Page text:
But the battle for metrics has moved to another plane. Arbitron is testing new media ratings metrics collection systems. They intend to insert inaudible watermark audio codes into programming, to be collected by a pager-sized device that listens and records any watermarked audio within earshot. It can tell what TV or radio station you're tuned to, and perhaps can even detect when you're listening to watermarked CDs. With a little GPS technology, they can see if you're sitting still or moving around in your car listening to the radio. They can collect an audio profile of what you see and hear, and where you were when you saw or heard it. They want more information about what media you encounter outside the home, mostly ratings for commercials. It is like every media you encounter will have a bar code, and you are the scanner. And the Arbitron people want to hand these out, have people wear them and plug in at night and upload all the data. It reminds me of Rudy Rucker's "Dreamland," everyone plugs in the socket behind their ear at night and dreams the social subconscious, through computer mediation. We're teaching the computer what is in our field of consciousness.
But one thing I have noticed, in years of working with measurement systems. When you develop a method of documenting a system's performance, and make management decisions based on that documentation, the system somehow adapts to looking good on paper, to the detriment of its performance in the real world. People become more concerned with how their ratings look, than whether or not the measurements actually are measuring anything real or useful.

I got a new batch of design magazines lately, and oh boy are they great. I spend lots and lots of money on design magazines, it's really expensive too because I buy lots of imported Japanese graphics magazines that cost $20 or $25 a pop. I could have bought a lot of hardware for the price of the magazines on my shelf. And when I say new, I mean these just arrived 2 months after release, but are full of tips that will not arrive generally into the western hemisphere for years, Japan is definitely about 3 years ahead of the rest of the world in graphic design, and I'm just 2 or 3 months behind that. I'm definitely not going to tell you the names of the magazines where I find my favorite tips, that's my secret. But I'm not sure it would do anyone any good to look at them anyway, you have to be pretty fluent to get the details.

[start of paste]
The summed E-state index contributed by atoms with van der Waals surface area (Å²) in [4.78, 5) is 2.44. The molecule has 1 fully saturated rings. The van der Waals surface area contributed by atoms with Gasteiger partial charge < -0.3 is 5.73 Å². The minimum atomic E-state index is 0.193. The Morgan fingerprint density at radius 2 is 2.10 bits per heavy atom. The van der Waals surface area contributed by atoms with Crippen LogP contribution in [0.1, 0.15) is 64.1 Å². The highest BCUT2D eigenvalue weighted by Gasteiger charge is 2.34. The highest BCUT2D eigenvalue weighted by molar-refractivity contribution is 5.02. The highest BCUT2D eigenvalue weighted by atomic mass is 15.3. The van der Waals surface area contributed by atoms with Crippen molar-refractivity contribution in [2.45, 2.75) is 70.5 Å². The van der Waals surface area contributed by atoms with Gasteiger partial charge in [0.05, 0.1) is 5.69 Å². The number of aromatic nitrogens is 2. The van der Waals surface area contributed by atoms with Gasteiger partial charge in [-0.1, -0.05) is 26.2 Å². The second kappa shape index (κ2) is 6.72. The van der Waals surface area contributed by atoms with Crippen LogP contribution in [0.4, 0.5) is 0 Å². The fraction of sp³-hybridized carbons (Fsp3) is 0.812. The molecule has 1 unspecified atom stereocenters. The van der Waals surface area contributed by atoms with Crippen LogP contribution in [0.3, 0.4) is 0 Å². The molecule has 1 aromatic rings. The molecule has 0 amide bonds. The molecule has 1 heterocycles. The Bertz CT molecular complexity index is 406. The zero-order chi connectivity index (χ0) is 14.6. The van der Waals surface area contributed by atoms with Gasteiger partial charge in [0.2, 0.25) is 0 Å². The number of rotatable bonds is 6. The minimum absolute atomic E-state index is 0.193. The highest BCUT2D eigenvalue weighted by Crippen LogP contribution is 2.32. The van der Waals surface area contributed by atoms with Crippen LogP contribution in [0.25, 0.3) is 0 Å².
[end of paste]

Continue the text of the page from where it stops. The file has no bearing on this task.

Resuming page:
But sometimes you get a really great freebie too. I could not believe the free catalog from Design Within Reach. Wow. All your designer furniture fantasies in one catalog. Eames bent wood furniture, including the famous recliner that will probably forevermore be known as the Fraisier Crane chair (no fair, I saw it first). Mies van der Rohe strappy leather minimalist chairs. Breuer chairs in chrome plated steel tubing and thin flat leather planes. Noguchi tables and sofas. Forget the Aeron, I want the Eames Soft Pad Chair, a steal at only $2100. But when I got to this picture of a Le Corbusier armchair, I burst into tears. I saw the Warhol-Basquiat poster hanging on the wall, and I was momentarily overwhelmed by a flood of memories of the times when Warhol and Basquiat died. In both cases, I was inconsolable, and cried and cried for weeks. Darn it, I had to wipe away a tear right now. It seemed that when they died, the universe spoke up and said there's no place for an artist like them, and maybe not for you either. But I digress.
The le Corbu armchair is an interesting reversal, you are a square peg and the chair is a round hole. It is the embodiment of le Corbu's eccentric "modulor" scheme of relating architectural scale to the scale of the human body. It's just like all of le Corbu's works, an assault on your personal space. It's too deep and too short, and he made it this way deliberately. You could maybe lie down on it if it were deeper or wider, but every single proportion is made to tell your body one thing: you're not built to sit in this chair. On the other hand, the severe Bauhaus designs look like a forbidding, angular metal sculpture, but are very comfortable.